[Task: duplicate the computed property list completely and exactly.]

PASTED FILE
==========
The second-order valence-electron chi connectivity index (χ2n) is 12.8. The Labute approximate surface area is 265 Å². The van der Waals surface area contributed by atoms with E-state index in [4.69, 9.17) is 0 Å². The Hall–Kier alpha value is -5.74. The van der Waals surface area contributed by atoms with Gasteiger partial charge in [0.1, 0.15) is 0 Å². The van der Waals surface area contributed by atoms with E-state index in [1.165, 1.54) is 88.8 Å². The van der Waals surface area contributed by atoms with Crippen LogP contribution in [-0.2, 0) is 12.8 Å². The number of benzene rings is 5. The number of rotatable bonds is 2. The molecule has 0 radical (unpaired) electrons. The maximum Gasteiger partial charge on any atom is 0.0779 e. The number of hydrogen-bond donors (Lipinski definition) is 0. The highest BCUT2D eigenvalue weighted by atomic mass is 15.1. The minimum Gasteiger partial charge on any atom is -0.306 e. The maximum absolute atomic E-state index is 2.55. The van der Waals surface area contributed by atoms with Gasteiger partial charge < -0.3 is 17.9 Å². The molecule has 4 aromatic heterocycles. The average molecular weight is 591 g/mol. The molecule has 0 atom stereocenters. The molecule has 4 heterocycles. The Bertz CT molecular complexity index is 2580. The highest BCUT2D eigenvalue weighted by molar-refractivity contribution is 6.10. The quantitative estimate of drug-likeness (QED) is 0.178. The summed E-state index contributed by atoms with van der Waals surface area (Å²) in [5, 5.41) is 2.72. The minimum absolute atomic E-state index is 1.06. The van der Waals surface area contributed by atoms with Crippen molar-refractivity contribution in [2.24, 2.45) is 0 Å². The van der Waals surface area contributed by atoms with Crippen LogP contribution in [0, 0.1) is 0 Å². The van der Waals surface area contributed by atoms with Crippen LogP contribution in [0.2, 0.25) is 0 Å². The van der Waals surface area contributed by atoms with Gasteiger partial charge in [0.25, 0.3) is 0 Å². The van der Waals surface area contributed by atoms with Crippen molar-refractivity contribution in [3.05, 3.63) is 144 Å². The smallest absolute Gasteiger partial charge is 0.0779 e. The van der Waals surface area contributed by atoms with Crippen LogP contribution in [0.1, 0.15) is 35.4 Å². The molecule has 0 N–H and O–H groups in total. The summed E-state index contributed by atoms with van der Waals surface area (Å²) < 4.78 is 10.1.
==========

The second-order valence-electron chi connectivity index (χ2n) is 12.8. The Labute approximate surface area is 265 Å². The van der Waals surface area contributed by atoms with E-state index in [4.69, 9.17) is 0 Å². The Hall–Kier alpha value is -5.74. The van der Waals surface area contributed by atoms with Gasteiger partial charge in [0.1, 0.15) is 0 Å². The van der Waals surface area contributed by atoms with E-state index in [1.165, 1.54) is 88.8 Å². The van der Waals surface area contributed by atoms with Crippen LogP contribution in [-0.2, 0) is 12.8 Å². The number of benzene rings is 5. The number of rotatable bonds is 2. The molecule has 0 radical (unpaired) electrons. The maximum Gasteiger partial charge on any atom is 0.0779 e. The number of hydrogen-bond donors (Lipinski definition) is 0. The highest BCUT2D eigenvalue weighted by atomic mass is 15.1. The minimum Gasteiger partial charge on any atom is -0.306 e. The maximum absolute atomic E-state index is 2.55. The van der Waals surface area contributed by atoms with Gasteiger partial charge < -0.3 is 17.9 Å². The molecule has 4 aromatic heterocycles. The average molecular weight is 591 g/mol. The molecule has 0 atom stereocenters. The molecule has 4 heterocycles. The Bertz CT molecular complexity index is 2580. The highest BCUT2D eigenvalue weighted by molar-refractivity contribution is 6.10. The quantitative estimate of drug-likeness (QED) is 0.178. The summed E-state index contributed by atoms with van der Waals surface area (Å²) in [5, 5.41) is 2.72. The minimum absolute atomic E-state index is 1.06. The van der Waals surface area contributed by atoms with Crippen molar-refractivity contribution in [2.24, 2.45) is 0 Å². The van der Waals surface area contributed by atoms with Crippen LogP contribution in [0, 0.1) is 0 Å². The van der Waals surface area contributed by atoms with Crippen LogP contribution in [0.2, 0.25) is 0 Å². The van der Waals surface area contributed by atoms with Gasteiger partial charge in [0.25, 0.3) is 0 Å². The van der Waals surface area contributed by atoms with Crippen molar-refractivity contribution in [3.05, 3.63) is 144 Å². The smallest absolute Gasteiger partial charge is 0.0779 e. The van der Waals surface area contributed by atoms with Crippen LogP contribution in [0.1, 0.15) is 35.4 Å². The molecule has 0 N–H and O–H groups in total. The summed E-state index contributed by atoms with van der Waals surface area (Å²) < 4.78 is 10.1.